Baca, called by the Los Angeles Times “once a towering, respected figure in policing,” was sentenced to three years in federal prison for his role in a scheme to obstruct an FBI investigation of abuses in county jails.
Former Los Angeles County Sheriff Lee Baca, once a towering, respected figure in policing, was sentenced to three years in federal prison for his role in a scheme to obstruct an FBI investigation of abuses in county jails. The action on Friday marked an end to a corruption scandal that has roiled the Sheriff’s Department for several years, the Los Angeles Times reports U.S. District Judge Percy Anderson sentenced Baca, 74, who is suffering from the early stages of Alzheimer’s disease. Anderson, who last year threw out a plea deal that would have sent Baca to prison for no more than six months, unleashed a scathing rebuke of the man who ran one of the nation’s largest law enforcement agencies for 15 years.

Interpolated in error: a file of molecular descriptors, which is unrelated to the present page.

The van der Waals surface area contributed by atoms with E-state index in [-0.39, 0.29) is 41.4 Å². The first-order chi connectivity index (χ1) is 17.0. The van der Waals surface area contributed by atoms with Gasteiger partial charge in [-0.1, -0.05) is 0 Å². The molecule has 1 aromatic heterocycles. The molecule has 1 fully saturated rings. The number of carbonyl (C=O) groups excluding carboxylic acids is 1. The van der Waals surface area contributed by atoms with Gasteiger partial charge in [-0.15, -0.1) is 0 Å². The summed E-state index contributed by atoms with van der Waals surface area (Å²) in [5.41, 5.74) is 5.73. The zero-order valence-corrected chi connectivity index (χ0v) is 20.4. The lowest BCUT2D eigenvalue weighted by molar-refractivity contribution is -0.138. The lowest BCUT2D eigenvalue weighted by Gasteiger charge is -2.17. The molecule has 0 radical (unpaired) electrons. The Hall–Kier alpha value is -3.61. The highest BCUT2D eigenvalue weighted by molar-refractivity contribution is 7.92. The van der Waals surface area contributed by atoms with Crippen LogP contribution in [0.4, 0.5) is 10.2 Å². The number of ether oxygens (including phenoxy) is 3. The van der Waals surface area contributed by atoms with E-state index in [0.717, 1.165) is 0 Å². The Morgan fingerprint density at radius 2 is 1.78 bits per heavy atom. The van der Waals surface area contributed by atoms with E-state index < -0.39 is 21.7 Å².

Excoriating Baca’s refusal to accept responsibility for having condoned the obstruction ploy carried out by subordinates, the judge portrayed him as a man driven by his desire to protect his own reputation and maintain control over the Sheriff’s Department. “Your actions embarrass the thousands of men and women [in the department] who put their lives on the line every day,” Anderson told Baca. “They were a gross abuse of the trust the public placed in you.” The prison term, Anderson added, should serve as a deterrent to other public servants. He said, “No person, no matter how powerful, no matter his or her title, is above the law.”Baca was ordered to surrender by July 25. Baca’s second in command, former Undersheriff Paul Tanaka, is serving a 5-year term.